When it comes to actually mobilizing fascia, what’s interesting is that it is less like stretching and more like a workout. Just Google myofascial stretching and ELDOA and you’ll find exercises where runners put their bodies in positions where they are rotating and contorting the arms and legs in order to “wind the fascia” and thus get it to lengthen. Ever watch a newborn move? They look as if they are fighting to get out of their own skin. They reach, twist, rotate and activate their muscles. This is somewhat what myofascial mobility work is like. It’s work and you’ll use your muscles to twist the limbs and wind up the fascial system and get it to lengthen.
There isn’t much movement but more of a powerful contraction of the muscles to stretch the fascial system. It can look strange but over time, therapists and pro-level coaches are seeing mobility changes that reduce dysfunction caused by the fascia.
Best mobility technique(s):
To help with fascial issues, runners, coaches and therapists are finding best results with myofascial, ELDOA, yoga, and active isolated flexibility routines. Combine these with movements like you did as a kid waking up in the morning – twisting and rotating your body and limbs while contracting your muscles to “stretch” work great if consistently done. There are lots of great myofascial stretching vides on YouTube so a quick search will provide some specific movements or you can search out a therapist in your area.
2) Nervous system
Except for reflexes, the nervous system runs the show when it comes to muscle contractions. It sends signals to contract the muscles and knows when to allow the muscles to relax. As you can imagine, the simple act of running causes a lot of nervous system activity and with fatigue and overwork, you can find that your muscles are tight, not because the muscle itself is shortened but because the nervous system won’t relax and instead keeps the muscle slightly contracted.
Stretching this muscle with traditional static (long holds in a constantly held position) holds simply won’t work very well. The nervous system fights back and may even resist even more and therefore cause the muscle to feel tighter.
In this case, you would want to take advantage of a process in the body called reciprocal inhibition. Reciprocal inhibition means that when one muscle is contracted, its opposing muscle is signaled to relax. For example, if you tighten your quadriceps muscles (the muscles on the front of your thigh), the brain tells the hamstring muscles (the muscles on the back of the legs) to relax. The body is pretty smart, isn’t it?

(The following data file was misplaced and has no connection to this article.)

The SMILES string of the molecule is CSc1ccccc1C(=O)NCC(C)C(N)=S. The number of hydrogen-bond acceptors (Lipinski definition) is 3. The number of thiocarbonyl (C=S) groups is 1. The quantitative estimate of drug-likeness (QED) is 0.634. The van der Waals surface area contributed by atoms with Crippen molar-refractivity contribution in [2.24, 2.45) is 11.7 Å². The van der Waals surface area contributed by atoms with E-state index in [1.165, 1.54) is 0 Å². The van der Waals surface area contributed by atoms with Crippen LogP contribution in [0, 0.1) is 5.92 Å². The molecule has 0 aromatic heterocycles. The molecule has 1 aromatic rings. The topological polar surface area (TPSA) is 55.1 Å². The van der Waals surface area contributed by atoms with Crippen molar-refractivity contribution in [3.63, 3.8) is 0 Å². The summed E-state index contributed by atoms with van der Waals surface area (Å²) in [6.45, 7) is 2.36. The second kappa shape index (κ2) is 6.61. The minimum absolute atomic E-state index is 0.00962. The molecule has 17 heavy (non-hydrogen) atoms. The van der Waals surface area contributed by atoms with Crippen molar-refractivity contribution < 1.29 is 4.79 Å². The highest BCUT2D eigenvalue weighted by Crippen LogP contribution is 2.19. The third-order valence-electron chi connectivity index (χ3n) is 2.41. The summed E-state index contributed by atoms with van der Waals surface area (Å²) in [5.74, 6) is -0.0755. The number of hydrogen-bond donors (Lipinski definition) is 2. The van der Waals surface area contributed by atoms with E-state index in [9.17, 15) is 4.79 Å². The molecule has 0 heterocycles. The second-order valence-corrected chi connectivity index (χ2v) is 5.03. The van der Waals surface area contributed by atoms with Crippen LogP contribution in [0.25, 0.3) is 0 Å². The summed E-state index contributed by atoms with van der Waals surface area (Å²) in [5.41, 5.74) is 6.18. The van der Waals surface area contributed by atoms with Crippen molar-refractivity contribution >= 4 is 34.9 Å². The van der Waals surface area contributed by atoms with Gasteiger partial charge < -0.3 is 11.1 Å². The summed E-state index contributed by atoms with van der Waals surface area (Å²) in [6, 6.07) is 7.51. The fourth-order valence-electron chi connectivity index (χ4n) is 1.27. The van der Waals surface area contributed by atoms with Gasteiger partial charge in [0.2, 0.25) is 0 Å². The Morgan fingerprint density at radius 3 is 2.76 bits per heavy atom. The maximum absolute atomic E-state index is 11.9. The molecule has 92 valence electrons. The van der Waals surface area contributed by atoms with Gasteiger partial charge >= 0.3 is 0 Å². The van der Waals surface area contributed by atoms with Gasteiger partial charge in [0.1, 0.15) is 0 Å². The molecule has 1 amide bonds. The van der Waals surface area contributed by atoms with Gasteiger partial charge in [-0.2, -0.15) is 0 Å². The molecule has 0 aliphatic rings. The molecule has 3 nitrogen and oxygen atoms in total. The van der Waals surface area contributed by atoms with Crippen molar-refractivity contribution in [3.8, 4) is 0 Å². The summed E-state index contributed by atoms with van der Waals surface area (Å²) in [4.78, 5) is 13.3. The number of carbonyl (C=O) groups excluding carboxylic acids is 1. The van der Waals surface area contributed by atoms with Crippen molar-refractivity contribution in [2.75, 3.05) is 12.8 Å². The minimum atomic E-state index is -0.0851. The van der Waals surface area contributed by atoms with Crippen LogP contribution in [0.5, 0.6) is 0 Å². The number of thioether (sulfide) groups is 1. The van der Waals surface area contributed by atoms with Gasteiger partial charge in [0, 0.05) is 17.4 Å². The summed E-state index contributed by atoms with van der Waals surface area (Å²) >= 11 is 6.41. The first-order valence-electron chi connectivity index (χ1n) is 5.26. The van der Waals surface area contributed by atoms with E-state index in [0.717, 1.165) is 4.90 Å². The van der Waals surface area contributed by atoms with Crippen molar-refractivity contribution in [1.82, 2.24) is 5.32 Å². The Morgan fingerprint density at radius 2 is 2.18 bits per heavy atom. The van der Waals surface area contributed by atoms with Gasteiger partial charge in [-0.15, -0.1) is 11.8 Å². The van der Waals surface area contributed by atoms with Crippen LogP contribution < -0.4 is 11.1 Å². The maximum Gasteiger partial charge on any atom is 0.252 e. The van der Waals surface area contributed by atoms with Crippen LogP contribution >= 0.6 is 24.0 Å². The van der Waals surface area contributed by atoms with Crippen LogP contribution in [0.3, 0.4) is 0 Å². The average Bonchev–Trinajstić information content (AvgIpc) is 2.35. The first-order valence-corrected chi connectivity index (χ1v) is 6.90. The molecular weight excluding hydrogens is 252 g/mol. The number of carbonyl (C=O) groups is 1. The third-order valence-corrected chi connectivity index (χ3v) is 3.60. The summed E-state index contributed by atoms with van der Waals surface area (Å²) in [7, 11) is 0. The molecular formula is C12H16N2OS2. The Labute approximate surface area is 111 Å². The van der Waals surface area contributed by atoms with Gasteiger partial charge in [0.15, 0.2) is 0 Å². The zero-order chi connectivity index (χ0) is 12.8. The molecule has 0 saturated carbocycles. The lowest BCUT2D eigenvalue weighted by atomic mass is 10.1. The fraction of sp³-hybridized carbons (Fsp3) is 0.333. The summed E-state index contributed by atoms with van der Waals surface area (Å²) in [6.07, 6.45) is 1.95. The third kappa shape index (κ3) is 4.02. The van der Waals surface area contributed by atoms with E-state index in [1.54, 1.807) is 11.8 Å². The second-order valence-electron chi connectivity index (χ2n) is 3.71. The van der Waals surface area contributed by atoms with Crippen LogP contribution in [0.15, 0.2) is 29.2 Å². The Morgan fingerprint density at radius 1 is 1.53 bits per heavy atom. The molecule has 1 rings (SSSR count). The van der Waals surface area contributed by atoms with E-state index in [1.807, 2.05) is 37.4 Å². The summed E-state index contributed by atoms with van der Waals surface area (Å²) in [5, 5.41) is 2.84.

So part of an optimal mobility plan would be to make sure the nervous system is relaxed and not holding the muscles tight. That’s why you see all the pro athletes doing “rope stretching.” This system, called active isolated flexibility, works the nervous system as well as the fascia and soft tissues by contracting one muscle to get the opposing muscle to relax and therefore be lengthened.
Using a previous example, you’ll often see runners lying on their backs and they’ll contract their quadriceps muscle to raise the leg. Then, as they reach the end point of where they can raise the leg, they pull on a rope or strap that is wrapped around their foot to gently lengthen the hamstring muscle, which has relaxed because the quadriceps muscles have been contracted. The “stretch” is only held for two seconds then the leg is lowered and the next repetition begins. Runners perform 10-20 repetitions on each leg.
This on/off of the nervous system seems to reset the nervous system that may be agitated by your training. The nervous system then relaxes and your muscles can relax and feel better.
Best mobility technique(s):
For the nervous system, runners, coaches and therapists are finding best results with active isolated flexibility and more “dynamic” or movement-centered routines. Phil Wharton, who has popularized Active Isolated Flexibility, has several videos on YouTube that you should research.
3) Soft tissues
Your soft tissues (the length of your muscles, tendons and ligaments) also affect mobility. Most “stretching” programs from years past were designed to lengthen the soft tissues (specifically the muscle). The idea being that if the muscle was longer (or at least not shorter), mobility would be optimal.
And athletes can be very successful at lengthening the muscles. Martial artists, gymnasts and yoga practitioners show that with concentrated effort over time, there can be significant lengthening of the muscles themselves. For the runner, however, a wholesale lengthening of the muscle hasn’t been shown to reduce injury or increase performance. This is likely due to the fact that runners actually want their tissues to be “springy” and this requires slight stiffness in the soft tissues.